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Carl Bradford Goodson, of Cedar Grove, was sent to Vietnam on Oct. 28, 1969, and was assigned to 1st Platoon, Charlie Company, 2nd Battalion, 506th Infantry, 101st Airborne Division.

The following is an excerpt of a biography of Cedar Grove native Carl Bradford Goodson, written by cadets Cade Graham and Noah Spence, and Maj. T. Brad McGee (Ret.), George Washington High School JROTC. The biography in its entirety and others are posted at


Carl Bradford Goodson (“Punkin”) was born on Oct. 14, 1948, to Vernon Floyd Goodson (1918-1999) and Dortha W. Smith Goodson (1917-1987) in Cedar Grove.

He grew up through the 1950s and 1960s and most likely lived a fairly normal life before the inception of the Vietnam War. As a kid, he enjoyed playing baseball and eventually played for three years while in high school. He graduated from Cedar Grove High School in 1966 and was a member of the Church of God in Ward. He was not married and did not have any children.

During the later years of the ’60s, the expansion of military forces for the Vietnam War required the draft to be utilized. Goodson was drafted into the U.S. Army on May 22, 1969. He graduated basic training and AIT (advanced initial training) from Fort Benning, Georgia, as a specialist fourth class (SP4). Goodson’s military occupational specialty (MOS) was 11B, which is light weapons infantryman.

He would be sent to Vietnam on Oct. 28, 1969, and was assigned to 1st Platoon, Charlie Company, 2nd Battalion, 506th Infantry, 101st Airborne Division.

During the Vietnam War, the 101st Airborne Division fought in several major campaigns and battles. Goodson’s battalion was sent in early March 1970 to reopen the strategic Fire Support Base Ripcord. The firebase was to be used for a planned offensive by the 101st to destroy the North Vietnamese Army’s supply bases in the mountains overlooking the A Shau Valley.

FSB Ripcord had been carved out near the top of a 2,800-foot-high mountain. Soon after the infantrymen arrived, the level of the NVA activity increased around the Khe Sanh plain and the A Shau Valley. The NVA were watching and began a series of attacks. From the beginning, the North Vietnamese would sporadically attack the base. The battle for FSB Ripcord would be considered the last great fight of the Vietnam War.

On April 1, Charlie Company would conduct an assault onto Hill 927, which was adjacent to FSB Ripcord. Other companies were spread out to provide security for the base to operate.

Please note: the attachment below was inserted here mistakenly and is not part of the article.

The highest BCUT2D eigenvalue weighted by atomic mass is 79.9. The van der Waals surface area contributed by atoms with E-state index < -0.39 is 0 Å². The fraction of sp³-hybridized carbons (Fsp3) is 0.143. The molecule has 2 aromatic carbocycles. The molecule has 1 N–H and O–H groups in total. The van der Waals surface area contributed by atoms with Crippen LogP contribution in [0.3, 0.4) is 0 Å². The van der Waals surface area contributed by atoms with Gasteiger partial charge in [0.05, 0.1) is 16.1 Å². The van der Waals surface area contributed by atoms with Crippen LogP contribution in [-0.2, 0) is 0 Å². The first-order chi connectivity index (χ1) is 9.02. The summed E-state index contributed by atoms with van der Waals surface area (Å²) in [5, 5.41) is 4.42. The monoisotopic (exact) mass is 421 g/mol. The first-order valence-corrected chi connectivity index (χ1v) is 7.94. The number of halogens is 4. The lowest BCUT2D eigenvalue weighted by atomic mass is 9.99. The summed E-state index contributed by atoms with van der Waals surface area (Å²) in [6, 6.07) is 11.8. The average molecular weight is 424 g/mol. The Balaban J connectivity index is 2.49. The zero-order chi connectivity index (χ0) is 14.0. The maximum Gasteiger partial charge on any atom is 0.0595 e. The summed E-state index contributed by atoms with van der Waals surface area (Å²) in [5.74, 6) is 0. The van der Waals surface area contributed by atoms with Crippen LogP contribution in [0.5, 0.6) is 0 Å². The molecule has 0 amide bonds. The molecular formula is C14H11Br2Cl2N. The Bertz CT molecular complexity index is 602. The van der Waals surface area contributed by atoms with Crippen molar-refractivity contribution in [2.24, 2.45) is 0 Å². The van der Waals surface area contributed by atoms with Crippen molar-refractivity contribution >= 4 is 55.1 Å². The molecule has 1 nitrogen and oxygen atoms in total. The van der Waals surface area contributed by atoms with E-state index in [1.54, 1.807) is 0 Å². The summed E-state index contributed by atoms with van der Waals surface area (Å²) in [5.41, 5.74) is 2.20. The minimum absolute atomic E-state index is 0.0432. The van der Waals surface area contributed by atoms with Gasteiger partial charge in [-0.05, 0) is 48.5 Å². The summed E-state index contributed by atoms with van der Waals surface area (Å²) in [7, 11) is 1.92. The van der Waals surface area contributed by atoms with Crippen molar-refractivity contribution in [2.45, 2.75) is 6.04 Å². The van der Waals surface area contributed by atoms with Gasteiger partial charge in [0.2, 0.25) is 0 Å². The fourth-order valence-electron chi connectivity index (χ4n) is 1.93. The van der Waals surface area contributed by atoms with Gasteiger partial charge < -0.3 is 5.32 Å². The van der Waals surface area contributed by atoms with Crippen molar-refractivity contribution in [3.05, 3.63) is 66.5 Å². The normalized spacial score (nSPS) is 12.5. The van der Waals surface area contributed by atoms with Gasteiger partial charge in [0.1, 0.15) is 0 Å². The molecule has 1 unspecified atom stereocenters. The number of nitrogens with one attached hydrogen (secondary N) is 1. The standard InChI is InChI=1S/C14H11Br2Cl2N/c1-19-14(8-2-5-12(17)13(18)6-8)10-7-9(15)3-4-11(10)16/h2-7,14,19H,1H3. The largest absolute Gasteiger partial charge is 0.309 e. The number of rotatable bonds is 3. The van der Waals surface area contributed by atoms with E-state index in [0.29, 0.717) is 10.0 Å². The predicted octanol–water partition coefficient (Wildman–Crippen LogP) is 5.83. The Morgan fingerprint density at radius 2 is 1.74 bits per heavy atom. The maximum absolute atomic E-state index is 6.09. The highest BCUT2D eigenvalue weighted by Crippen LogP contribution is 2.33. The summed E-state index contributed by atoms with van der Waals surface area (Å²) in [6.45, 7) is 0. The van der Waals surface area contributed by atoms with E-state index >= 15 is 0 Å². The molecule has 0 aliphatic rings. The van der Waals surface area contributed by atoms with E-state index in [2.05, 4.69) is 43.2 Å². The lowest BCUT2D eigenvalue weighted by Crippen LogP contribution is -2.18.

However, on April 6, 1970, members of 1st Platoon, Charlie Company came under attack from the NVA trying to overtake FSB Ripcord. After a grueling, two-hour battle, three members of 1st Platoon, Charlie Company lost their lives that fateful day defending FSB Ripcord: Cpl. Lawrence Christman, Sgt. Steve Seward and Spc. 4 Carl B. Goodson.

Gary Gilliam recounted this about Carl and the circumstances of his death on April 6, 1970: “He was a brave young soldier who died serving the country he loved. Carl was part of the battle of Firebase Ripcord. The elements of this battle began as the 101st Airborne Division began the effort to reopen the strategic firebase [Ripcord] located overlooking the infamous A Shau Valley in March and ended July 22. With almost continual daily contact throughout the campaign, on April 6 on Hill 927, 25 miles west of the city of Hue, Carl, along with his brothers, Lawrence Christman and Steve Steward of Charlie Company, fought bravely to hold their position to protect Firebase Ripcord against an overwhelming force of the North Vietnamese Army. After two brutal hours of battle, these three brave soldiers gave their lives to save the lives of their brothers of Charlie Company.

“Over the next four months, Charlie Company would lose 19 men leading to siege on Firebase Ripcord. Carl and his fallen brothers would become part one of the most deadly battles of South Vietnam.”

In total, around 138 service members would give their lives to defend the firebase, including the brother of actor Chuck Norris, Wieland Norris, who was assigned to Alpha Company.

Goodson’s remains were recovered and returned to the U.S., where he was buried in Ward Cemetery at Cedar Grove. He is memorialized on Panel 12W, Line 101, of the Vietnam Veterans Memorial in Washington, D.C., and at the West Virginia Veterans Memorial in Charleston.

In his brief military career, Goodson became a highly decorated soldier. Among his awards were the Bronze Star, Purple Heart, Air Medal, Army Good Conduct Medal, National Defense Service Medal, Vietnam Campaign Medal, and Combat Infantryman Badge.

On March 9, 2019, the West Virginia Legislature introduced Senate Concurrent Resolution No. 63 wherein they renamed the U.S. Route 60 Cedar Grove Overpass 3565 Bridge. In honor of three local veterans, the bridge is named the U.S. Army PFC Earl Russell Cobb, SP4 Carl Bradford Goodson and SSGT George T. Saunders Jr. Memorial Bridge.

Goodson is also remembered at the Cedar Grove Veterans Memorial.

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